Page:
Arkki is an interesting non profit, the first school in Finland specialising in providing after school architectural and environmental eduction for children and young adults.
The weekly architectural clubs are tailored for each age range. 4-6 year olds learn about architecture, nature, light, colours and shapes through play and imaginative projects like model making. 7-14 year olds explore issues like ecology and sustainability as well as cultural history and the impact of tradition in design. They also analyse the spatial experience and use their senses to experiment with space.
As they get old the topics become more complex, by the time they reach the 14-18 year old age group they explore design problems from small scale like designing door handles to the larger designing houses and city planning. They also learn about architectural history and contemporary architecture.
Around 500 children between the age of 4-19 participate in the courses on a long term bases. They also run short term courses every year.
They use a range of methods including models, 1:1 scale, using their senses to experience architecture and digital tools. Play is essential as it is the way children explore the world and learn natural, so a playful approach allows the kids to use their imagination, intelligence and experiment.
Find out more on their website arkki.net
Hoxton street monster supplies aka Ministry of Stories is a fantastic project in London’s East End. Hoxton Street Monster Supplies provides monster themed goods like dragon food and the thickest human snot. It is a front for the Ministry of Stories a writing program that inspires 8-18 years olds through the power of story telling.
It was started as a pilot project by Lucy McNab, Ben Payne and Alistair Hall. Inspired to start one after attending a workshop on running a not-for-profit organisation by Dave Eggers founding member of 826 Valencia, the first of this type of program. 826 Valencia was opened in 2002 in San Francisco the location they got for their planned literacy workshops was zoned for retail so they needed to sell something. They came up with a pirate themed shop with writing workshops at the back. The idea proved so popular that chapters sprung across the U.S from superheroes in New York to outer space in Seattle.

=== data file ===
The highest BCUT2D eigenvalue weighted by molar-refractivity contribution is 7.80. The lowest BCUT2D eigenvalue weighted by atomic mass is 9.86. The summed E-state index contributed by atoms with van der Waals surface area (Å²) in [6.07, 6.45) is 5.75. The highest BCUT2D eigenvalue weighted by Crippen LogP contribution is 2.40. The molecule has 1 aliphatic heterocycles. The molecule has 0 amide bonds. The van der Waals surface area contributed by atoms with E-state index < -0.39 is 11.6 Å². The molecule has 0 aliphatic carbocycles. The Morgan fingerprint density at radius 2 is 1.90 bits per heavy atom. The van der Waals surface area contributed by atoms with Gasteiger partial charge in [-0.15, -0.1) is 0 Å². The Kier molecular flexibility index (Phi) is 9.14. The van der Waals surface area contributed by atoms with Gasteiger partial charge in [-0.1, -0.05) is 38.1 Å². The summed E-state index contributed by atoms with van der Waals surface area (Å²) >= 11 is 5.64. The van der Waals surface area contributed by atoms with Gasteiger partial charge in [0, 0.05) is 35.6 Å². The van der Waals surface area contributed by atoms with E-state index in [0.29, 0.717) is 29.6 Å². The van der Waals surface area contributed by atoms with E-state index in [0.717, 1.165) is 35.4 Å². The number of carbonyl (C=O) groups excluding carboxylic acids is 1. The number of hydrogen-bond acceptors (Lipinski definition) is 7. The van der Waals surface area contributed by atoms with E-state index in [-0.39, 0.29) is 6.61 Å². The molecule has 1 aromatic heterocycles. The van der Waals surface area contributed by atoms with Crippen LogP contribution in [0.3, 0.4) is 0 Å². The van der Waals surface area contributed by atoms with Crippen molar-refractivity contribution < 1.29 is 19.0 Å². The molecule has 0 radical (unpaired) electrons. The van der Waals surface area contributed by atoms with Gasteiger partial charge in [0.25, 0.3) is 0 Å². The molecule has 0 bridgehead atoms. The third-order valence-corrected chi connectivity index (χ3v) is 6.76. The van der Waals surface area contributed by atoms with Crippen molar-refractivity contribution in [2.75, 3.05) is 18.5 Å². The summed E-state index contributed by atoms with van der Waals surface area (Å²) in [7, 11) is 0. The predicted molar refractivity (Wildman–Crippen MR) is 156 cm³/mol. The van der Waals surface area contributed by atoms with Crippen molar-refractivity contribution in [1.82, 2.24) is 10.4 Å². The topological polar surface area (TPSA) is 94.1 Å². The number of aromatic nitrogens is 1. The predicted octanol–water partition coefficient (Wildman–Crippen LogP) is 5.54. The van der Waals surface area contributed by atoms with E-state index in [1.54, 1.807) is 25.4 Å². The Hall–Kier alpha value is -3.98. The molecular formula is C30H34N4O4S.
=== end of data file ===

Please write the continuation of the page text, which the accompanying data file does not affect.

Lucy and Ben were able to secure seed funding from the Arts Council and JJ Charitable Trust but it all took off when author Nick Hornby joined them. They soon set up shop in Hackney, East London with the aim to inspire a nation of storytellers.
As a charity model it is a fascinating one. The money generated from the shop goes to running the workshops which are staffed entirely by a team of volunteers. It provides a mix of talented people the opportunity to do a range of things from building websites to advising on financial matters. Fundraising is still important and they have created fun ways to support them, for example you can buy your own ministerial position. Emma Thompson is minister for Imaginative Naughtiness.
Design is one of the key focus. As Lucy McNab says “the quality of design is a really important part of creating the fiction.” Lucy and Ben are co-directors with Alistair as creative director. One of their rules is that everything that is sold works or can be eaten. Production is small, meaning that each idea is carefully thought out and researched. They sometimes collaborate with others, Studio Weave produced Salt Made from Tears. The packaging is simple and thoughtful and the spaces are beautifully designed. The workshop spaces include wall illustrations made by Heather Sloane.
Design runs through not only the monster themed products and lovely shop design but also the very high standard of work they produce with young people. From newspapers to books and plays. Taking this professional approach teaches the young participants how to take an idea from that moment of inspiration to the finished product. They produced the Awfully a Bad Guide to Monster Housekeeping written by the children with the help of poets and writers in the workshop.
For both children and adults it is a place that encourages them to use their imagination. I would love to see a program like it in here in Glasgow, but for now I for one will definitely be checking them out when I’m next in London.
For more information check out their website
Ministry of Stories http://www.ministryofstories.org/
Horton street monster supplies http://www.monstersupplies.org/